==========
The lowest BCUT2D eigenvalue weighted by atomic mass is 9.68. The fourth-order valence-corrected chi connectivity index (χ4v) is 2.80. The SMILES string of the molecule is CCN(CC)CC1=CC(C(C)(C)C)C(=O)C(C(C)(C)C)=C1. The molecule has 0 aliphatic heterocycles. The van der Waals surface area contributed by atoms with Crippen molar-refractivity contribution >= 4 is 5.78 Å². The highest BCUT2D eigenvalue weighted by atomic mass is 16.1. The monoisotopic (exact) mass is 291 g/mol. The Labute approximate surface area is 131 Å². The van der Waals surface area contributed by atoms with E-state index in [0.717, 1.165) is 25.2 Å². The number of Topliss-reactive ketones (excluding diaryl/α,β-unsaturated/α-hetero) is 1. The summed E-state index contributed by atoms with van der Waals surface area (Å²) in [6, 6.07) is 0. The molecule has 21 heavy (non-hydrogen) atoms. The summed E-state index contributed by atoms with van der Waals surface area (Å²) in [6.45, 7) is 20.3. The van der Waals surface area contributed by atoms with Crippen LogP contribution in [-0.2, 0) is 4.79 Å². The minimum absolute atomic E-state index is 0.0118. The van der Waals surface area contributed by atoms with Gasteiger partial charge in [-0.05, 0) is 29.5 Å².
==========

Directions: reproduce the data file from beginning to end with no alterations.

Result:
The lowest BCUT2D eigenvalue weighted by atomic mass is 9.68. The fourth-order valence-corrected chi connectivity index (χ4v) is 2.80. The SMILES string of the molecule is CCN(CC)CC1=CC(C(C)(C)C)C(=O)C(C(C)(C)C)=C1. The molecule has 0 aliphatic heterocycles. The van der Waals surface area contributed by atoms with Crippen molar-refractivity contribution >= 4 is 5.78 Å². The highest BCUT2D eigenvalue weighted by atomic mass is 16.1. The monoisotopic (exact) mass is 291 g/mol. The Labute approximate surface area is 131 Å². The van der Waals surface area contributed by atoms with E-state index in [0.717, 1.165) is 25.2 Å². The number of Topliss-reactive ketones (excluding diaryl/α,β-unsaturated/α-hetero) is 1. The summed E-state index contributed by atoms with van der Waals surface area (Å²) in [6, 6.07) is 0. The molecule has 21 heavy (non-hydrogen) atoms. The summed E-state index contributed by atoms with van der Waals surface area (Å²) in [6.45, 7) is 20.3. The van der Waals surface area contributed by atoms with Crippen LogP contribution in [-0.2, 0) is 4.79 Å². The minimum absolute atomic E-state index is 0.0118. The van der Waals surface area contributed by atoms with Gasteiger partial charge in [-0.05, 0) is 29.5 Å².